By Gisela Valencia
One of the best parts of the Super Bowl is gathering around with family and friends, and eating amazing food while watching the big game.
If you’re trying to count calories or stick to a healthy diet, though, you may be tempted to feel like you can’t really eat snacks — or at least none of the great ones — come game day.
To bust this myth and share tips on enjoying delicious, healthy foods and how we can approach our dietary choices during the annual football feast, FIU News spoke with dietitian Tania Rivera, an assistant clinical professor at the Robert Stempel College of Public Health & Social Work.
Here are her top tips for keeping it healthy while enjoying the Super Bowl:
Top recipe suggestions:
1. Skip the dip — go for hummus and carrots (or other veggies) instead.
Those creamy, white dips are the ones that come chock-full of fats. Substitute the dip for hummus and, instead of dipping chips, enjoy veggies.
“Hummus is an excellent dip for everything,” Rivera says. “Hummus with carrots is always a fan favorite. And as much as you can use veggies, that ups the nutritional value in any snack.”
Rivera adds that salsa is also a great option for dip. The tomatoes, onions, cilantro, lime and other vegetables usually found in salsa are healthy for you.
If you really want chips, she adds, choose the baked ones. “You save a lot of calories and saturated fats with baked chips.”
She also recommends chopping bell peppers and using them for dipping or even stuffing bell peppers with lean ground beef. “Those are great snacks,” she says. For more veggie layering, you could also stuff avocadoes with fresh vegetables like tomatoes, onion and cilantro.
Whole grain crackers are another substitute for chips. “Fiber fills us up more,” Rivera explains. “So, we tend to eat less whole grain crackers. Let’s let the crackers and veggies fill us up instead [of filling up on the more fattening foods].”
2. Use lean meats and bake chicken wings.
Burgers and wings are the royalty of Super Bowl foods. You can modify recipes to enjoy them both while staying on a healthy meal plan.
Use extra lean ground beef instead of sirloin for burgers. Instead of chicken wings, you can try other chicken cuts. “Chicken breasts are healthier than chicken wings,” Rivera says.
If chicken wings are your heart’s desire, baking them is your best choice. Rivera says baked chicken wings are completely fair game when it comes to a healthy diet.
“The biggest health culprits at Super Bowl gatherings are often fried wings,” Rivera says. “That’s a hot ticket item. You can make a big difference in your health by baking them instead.”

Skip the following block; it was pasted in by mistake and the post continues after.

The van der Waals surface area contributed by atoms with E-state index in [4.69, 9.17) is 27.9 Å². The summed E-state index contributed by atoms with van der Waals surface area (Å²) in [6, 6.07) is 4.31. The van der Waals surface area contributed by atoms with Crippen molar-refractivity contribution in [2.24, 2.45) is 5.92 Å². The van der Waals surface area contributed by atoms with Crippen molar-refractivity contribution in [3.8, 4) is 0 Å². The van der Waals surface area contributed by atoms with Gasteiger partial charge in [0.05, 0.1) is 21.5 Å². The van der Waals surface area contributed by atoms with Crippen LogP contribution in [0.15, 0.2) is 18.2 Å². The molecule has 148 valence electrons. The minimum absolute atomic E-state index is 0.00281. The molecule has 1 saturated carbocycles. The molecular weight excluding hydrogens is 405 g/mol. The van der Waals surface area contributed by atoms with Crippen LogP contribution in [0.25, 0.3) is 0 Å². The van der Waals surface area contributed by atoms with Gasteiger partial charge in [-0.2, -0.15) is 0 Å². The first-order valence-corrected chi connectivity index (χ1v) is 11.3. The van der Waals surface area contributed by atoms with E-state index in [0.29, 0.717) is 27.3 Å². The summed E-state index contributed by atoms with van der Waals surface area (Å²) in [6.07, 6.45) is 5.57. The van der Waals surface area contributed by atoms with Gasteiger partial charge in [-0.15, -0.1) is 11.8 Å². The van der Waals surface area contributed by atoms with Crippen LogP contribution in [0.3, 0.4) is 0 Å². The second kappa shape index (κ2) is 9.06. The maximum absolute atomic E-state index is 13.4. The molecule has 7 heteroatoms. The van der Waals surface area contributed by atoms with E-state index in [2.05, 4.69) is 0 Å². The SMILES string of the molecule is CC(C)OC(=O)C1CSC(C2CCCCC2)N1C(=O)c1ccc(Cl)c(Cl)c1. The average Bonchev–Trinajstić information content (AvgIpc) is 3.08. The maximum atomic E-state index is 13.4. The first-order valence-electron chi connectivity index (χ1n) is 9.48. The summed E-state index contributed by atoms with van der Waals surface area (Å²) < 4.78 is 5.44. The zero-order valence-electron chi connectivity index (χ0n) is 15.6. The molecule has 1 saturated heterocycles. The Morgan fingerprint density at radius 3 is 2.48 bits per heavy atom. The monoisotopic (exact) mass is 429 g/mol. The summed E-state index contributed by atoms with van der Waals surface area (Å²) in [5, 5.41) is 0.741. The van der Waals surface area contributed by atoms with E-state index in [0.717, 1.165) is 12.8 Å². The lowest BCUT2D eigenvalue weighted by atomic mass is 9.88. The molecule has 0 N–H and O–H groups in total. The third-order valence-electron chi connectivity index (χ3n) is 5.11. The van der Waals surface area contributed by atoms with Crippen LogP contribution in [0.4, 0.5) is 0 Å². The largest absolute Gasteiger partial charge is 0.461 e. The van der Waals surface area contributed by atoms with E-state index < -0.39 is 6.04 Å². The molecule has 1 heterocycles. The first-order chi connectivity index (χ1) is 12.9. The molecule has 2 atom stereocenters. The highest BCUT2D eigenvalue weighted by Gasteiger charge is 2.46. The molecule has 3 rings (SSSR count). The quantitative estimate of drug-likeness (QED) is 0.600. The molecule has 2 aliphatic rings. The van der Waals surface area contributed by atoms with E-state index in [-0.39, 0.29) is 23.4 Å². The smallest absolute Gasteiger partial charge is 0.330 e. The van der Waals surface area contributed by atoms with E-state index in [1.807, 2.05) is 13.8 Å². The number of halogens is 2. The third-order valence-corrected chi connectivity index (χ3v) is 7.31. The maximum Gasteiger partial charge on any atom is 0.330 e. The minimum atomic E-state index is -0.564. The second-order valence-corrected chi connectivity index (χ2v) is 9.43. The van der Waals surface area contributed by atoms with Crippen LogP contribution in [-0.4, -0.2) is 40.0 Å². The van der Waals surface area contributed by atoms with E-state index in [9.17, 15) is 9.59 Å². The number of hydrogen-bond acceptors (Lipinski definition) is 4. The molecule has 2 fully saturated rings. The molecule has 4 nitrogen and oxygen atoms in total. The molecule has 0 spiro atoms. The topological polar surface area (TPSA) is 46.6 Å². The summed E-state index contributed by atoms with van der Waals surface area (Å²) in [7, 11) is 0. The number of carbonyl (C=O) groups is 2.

3. Try to avoid foods with very high amounts of sodium and preservatives.
Charcuterie boards with cold cut meats are one item you may want to stay away from, Rivera says.
Ham and salami often contain high amounts of salt and sodium. And, if not eaten in moderation, those cold cuts could turn into high sodium numbers.
Desserts that are loaded with sugars are obviously not the best option. If you want to have a cookie, let yourself have one. “Limit yourself to one or two as opposed to mindlessly filling up your plate,” she says.
As for drinks, Rivera recommends sticking with water.
4. Balancing foods throughout the day is crucial – and so is listening to your body.
“If you know you’re going to have some foods that are more questionable for dinner, then have a very healthy breakfast and lunch,” Rivera says. “The next day, you go back to eating healthy and exercising.”
She also recommends we eat in small quantities and let ourselves realize whether we’re full or not.
“It takes your stomach over 15 minutes to signal your brain that you are full,” she explains. “The concept of mindful eating is important. It means listening to your body’s hunger and fullness cues and, while you’re doing that, taking the time to eat slowly instead of gulping everything down.”
If you’re still hungry after some time, go back and get a bit more food, but don’t overload your plate with tons of food and try to scarf it down without giving yourself the chance to realize if you’re even still hungry.
5. Enjoy the Super Bowl!
“Too often when someone is trying to stay healthy and then the holidays or the Super Bowl comes, people feel like they get derailed,” Rivera says. “They walk into the event or celebration thinking they can’t eat this, or they can’t eat that. Emotionally, this puts you in a bad mood.”
If you feel you can’t eat anything that you like, then once you’re at the party, you might be tempted to give up altogether and eat layer upon layer of fried, sodium-filled, fattening items. This is emotional eating, Rivera says. And it’s not healthy.
If you approach a Super Bowl party with a calm mindset, you can go in allowing yourself to eat a few of the more fattening items while also placing limits on yourself as to how much of those items you’ll eat or what kind of foods you will consume.
If you’re hosting the Super Bowl party, then you have much more control over the foods that get cooked and can follow all these tips. If you’re a guest, then make sure you bring an item or two that is healthy and that you know you can eat!
Rivera’s final advice: “Enjoy the event, just eat different food types in moderation.”
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By Gisela Valencia